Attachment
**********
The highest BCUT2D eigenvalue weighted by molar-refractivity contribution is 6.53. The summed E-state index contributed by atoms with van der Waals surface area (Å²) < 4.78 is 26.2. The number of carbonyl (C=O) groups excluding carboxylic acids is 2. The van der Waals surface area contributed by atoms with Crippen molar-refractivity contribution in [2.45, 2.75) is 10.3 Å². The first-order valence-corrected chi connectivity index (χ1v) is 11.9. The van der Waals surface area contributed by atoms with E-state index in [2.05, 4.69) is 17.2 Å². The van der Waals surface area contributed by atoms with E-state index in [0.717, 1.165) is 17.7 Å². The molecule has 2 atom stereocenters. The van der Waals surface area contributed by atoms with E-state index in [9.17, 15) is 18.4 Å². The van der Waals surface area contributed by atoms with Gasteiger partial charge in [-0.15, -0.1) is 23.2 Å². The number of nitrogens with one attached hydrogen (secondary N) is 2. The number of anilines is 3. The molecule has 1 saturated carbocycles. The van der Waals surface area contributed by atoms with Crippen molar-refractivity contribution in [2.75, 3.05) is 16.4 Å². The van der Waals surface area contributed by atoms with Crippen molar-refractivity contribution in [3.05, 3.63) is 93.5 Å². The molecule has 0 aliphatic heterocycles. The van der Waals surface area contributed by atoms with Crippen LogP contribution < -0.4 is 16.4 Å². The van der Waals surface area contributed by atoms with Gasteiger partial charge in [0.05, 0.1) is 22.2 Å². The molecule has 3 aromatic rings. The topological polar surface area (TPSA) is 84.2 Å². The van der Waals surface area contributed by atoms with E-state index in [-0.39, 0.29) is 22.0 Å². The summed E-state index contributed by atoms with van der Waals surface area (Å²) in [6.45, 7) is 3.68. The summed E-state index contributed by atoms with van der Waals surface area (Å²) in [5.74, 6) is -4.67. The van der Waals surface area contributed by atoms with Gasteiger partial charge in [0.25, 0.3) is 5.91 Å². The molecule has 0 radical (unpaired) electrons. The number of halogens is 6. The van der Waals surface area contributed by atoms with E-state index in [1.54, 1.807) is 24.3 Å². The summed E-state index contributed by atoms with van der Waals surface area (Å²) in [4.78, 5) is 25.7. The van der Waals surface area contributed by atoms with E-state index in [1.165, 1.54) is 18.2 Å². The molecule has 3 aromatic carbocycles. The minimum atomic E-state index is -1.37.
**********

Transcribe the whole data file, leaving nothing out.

The highest BCUT2D eigenvalue weighted by molar-refractivity contribution is 6.53. The summed E-state index contributed by atoms with van der Waals surface area (Å²) < 4.78 is 26.2. The number of carbonyl (C=O) groups excluding carboxylic acids is 2. The van der Waals surface area contributed by atoms with Crippen molar-refractivity contribution in [2.45, 2.75) is 10.3 Å². The first-order valence-corrected chi connectivity index (χ1v) is 11.9. The van der Waals surface area contributed by atoms with E-state index in [2.05, 4.69) is 17.2 Å². The van der Waals surface area contributed by atoms with E-state index in [0.717, 1.165) is 17.7 Å². The molecule has 2 atom stereocenters. The van der Waals surface area contributed by atoms with E-state index in [9.17, 15) is 18.4 Å². The van der Waals surface area contributed by atoms with Gasteiger partial charge in [-0.15, -0.1) is 23.2 Å². The number of nitrogens with one attached hydrogen (secondary N) is 2. The number of anilines is 3. The molecule has 1 saturated carbocycles. The van der Waals surface area contributed by atoms with Crippen molar-refractivity contribution in [2.75, 3.05) is 16.4 Å². The van der Waals surface area contributed by atoms with Crippen molar-refractivity contribution in [3.05, 3.63) is 93.5 Å². The molecule has 0 aliphatic heterocycles. The van der Waals surface area contributed by atoms with Crippen LogP contribution < -0.4 is 16.4 Å². The van der Waals surface area contributed by atoms with Gasteiger partial charge in [0.05, 0.1) is 22.2 Å². The molecule has 3 aromatic rings. The topological polar surface area (TPSA) is 84.2 Å². The van der Waals surface area contributed by atoms with E-state index in [-0.39, 0.29) is 22.0 Å². The summed E-state index contributed by atoms with van der Waals surface area (Å²) in [6.45, 7) is 3.68. The summed E-state index contributed by atoms with van der Waals surface area (Å²) in [5.74, 6) is -4.67. The van der Waals surface area contributed by atoms with Gasteiger partial charge in [0.25, 0.3) is 5.91 Å². The molecule has 0 radical (unpaired) electrons. The number of halogens is 6. The van der Waals surface area contributed by atoms with E-state index in [1.54, 1.807) is 24.3 Å². The summed E-state index contributed by atoms with van der Waals surface area (Å²) in [4.78, 5) is 25.7. The van der Waals surface area contributed by atoms with E-state index in [1.165, 1.54) is 18.2 Å². The molecule has 3 aromatic carbocycles. The minimum atomic E-state index is -1.37.